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Four Texas House Republicans censured by GOP caucus

The infighting between Lone Star State Republicans continues to intensify.

Four Republican members of the Texas House who campaigned against their colleagues were censured by the chamber’s GOP caucus on Monday evening.

In a letter addressed to each of the four members — state Reps. Tony Tinderholt (R-Arlington), Brian Harrison (R-Midlothian), Steve Toth (R-The Woodlands), and Nate Schatzline (R-Fort Worth) — the Texas House Republican Caucus executive committee issued a “strong condemnation.”

“While we have been asked to ignore or refuse to complete an investigation or determine a curative action, our bylaws compel us to address these violations,” the letter reads. “These sections of the bylaws were adopted in 2019 as a method of eliminating discord and promoting solidarity.”

“You may wish to disregard them, but it is our responsibility as officers to carry them out to the best of our abilities and enforce them when necessary. There were certainly punishments that would have been more severe and, while we believe your actions warrant those, we recognize it is in the best interest of the Caucus to come together and move past your efforts to divide us.”

The four members campaigned against multiple of their colleagues, particularly Speaker Dade Phelan (R-Beaumont) and state Rep. Glenn Rogers (R-Graford) — the latter of whom filed the complaint with the caucus last week.

The four members issued a joint statement following the censure that said, in part, “We are proud to have helped many true conservatives join the Texas House; something we will continue to do, regardless of any absurd caucus rules designed to protect the uniparty swamp. At a time when Republicans should be unifying against Democrats, the Caucus is divisively punishing conservatives.”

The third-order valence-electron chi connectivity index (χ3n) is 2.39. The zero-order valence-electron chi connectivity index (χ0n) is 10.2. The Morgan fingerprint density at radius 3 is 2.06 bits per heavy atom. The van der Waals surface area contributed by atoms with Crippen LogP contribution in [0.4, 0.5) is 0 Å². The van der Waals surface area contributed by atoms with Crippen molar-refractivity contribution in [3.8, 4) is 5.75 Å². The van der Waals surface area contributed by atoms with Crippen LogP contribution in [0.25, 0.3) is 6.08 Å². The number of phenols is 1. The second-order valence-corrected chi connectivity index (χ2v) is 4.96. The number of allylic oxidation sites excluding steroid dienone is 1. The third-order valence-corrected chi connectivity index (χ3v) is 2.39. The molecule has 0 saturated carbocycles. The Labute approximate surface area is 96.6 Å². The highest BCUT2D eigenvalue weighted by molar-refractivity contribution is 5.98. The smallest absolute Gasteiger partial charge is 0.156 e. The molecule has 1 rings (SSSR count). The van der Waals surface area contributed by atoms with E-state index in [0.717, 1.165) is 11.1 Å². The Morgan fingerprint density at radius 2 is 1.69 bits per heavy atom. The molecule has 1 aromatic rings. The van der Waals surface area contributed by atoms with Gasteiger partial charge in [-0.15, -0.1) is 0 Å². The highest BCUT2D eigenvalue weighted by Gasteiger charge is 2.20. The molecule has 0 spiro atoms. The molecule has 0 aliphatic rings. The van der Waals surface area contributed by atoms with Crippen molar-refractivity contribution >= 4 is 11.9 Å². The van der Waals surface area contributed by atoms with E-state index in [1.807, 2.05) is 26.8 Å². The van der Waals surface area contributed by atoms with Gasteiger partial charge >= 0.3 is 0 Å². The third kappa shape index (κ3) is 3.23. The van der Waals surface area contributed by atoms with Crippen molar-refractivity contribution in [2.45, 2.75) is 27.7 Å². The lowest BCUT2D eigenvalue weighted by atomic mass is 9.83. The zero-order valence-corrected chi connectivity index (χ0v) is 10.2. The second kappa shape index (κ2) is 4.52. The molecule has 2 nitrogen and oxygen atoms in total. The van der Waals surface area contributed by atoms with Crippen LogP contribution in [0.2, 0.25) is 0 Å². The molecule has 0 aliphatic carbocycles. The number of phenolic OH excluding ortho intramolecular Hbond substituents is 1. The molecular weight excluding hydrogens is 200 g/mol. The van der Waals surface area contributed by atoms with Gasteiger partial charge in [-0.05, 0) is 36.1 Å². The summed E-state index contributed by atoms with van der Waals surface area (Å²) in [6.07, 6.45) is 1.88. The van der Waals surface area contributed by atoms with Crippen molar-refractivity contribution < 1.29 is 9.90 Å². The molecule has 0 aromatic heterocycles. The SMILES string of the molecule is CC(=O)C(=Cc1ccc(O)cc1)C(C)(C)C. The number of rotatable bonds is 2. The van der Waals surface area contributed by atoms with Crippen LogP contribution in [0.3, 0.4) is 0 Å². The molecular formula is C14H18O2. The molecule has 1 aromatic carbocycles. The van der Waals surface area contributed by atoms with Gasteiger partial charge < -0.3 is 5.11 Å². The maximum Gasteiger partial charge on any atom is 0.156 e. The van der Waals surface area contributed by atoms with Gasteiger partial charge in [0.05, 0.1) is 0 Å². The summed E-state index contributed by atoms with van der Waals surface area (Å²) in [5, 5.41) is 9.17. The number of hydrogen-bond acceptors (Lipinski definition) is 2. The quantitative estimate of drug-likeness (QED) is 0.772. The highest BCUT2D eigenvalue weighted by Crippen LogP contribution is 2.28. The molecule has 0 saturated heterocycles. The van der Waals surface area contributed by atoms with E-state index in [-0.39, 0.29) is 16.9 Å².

The quartet’s campaigning was part of the “Contract with Texas” tour, a list of demanded reforms to the Texas House going into next session.

The executive committee — comprising of Chair Tom Oliverson (R-Cypress), Vice Chair Lacey Hull (R-Houston), Treasurer Shelby Slawson (R-Stephenville), Secretary Jacey Jetton (R-Richmond), and Rep. Jared Patterson (R-Frisco) — conducted an investigation, finding the four had violated one section of the caucus bylaws that prohibits campaigning and spending against fellow incumbents.

“As part of the investigation, you were afforded the opportunity to make a statement regarding the alleged violation and you responded that you knowingly and unapologetically violated the bylaws to which you are subject as a Caucus member,” the letter added.

Both Oliverson and Slawson are challenging Phelan for the speakership.

Any further punishment — whether a fine, suspension, or expulsion — would’ve required a two-thirds vote by the full caucus body. No such vote occurred and the letter indicates no intention of bringing one up.

The rule in question was established in the bylaws back in 2019 after then-state Rep. Jonathan Stickland (R-Bedford) had campaigned against a colleague. State Rep. John Raney (R-College Station) proposed amending the rules to forbid that, and a working group fashioned the final language.

That working group included seven members with an ideological mix among them, including Tinderholt.

Another one of those working group members, state Rep. Briscoe Cain (R-Deer Park), stated on social media of it, "The committee was intentionally created with what were then 3 Freedom Caucus members (and people who were mad at us for “public” actions in the primaries). It was supposed to be an attempt to stop the civil war."

"The rule has become useless and should be repealed. There are lot of members yelling about Tinderholt, but who are violating the rule by directing or influencing 3rd parties to campaign against incumbents."

This outcome is similar to the previous censures issued by the caucus in 2022 for the same offense; Toth was also among that group.

The caucus membership resets after the November election when the 2025 House membership is finalized. Even had the members been expelled, they would have been reinstated after the general election — provided they’ve paid their dues — in time for the December meeting at which the body will choose its endorsed speaker candidate.

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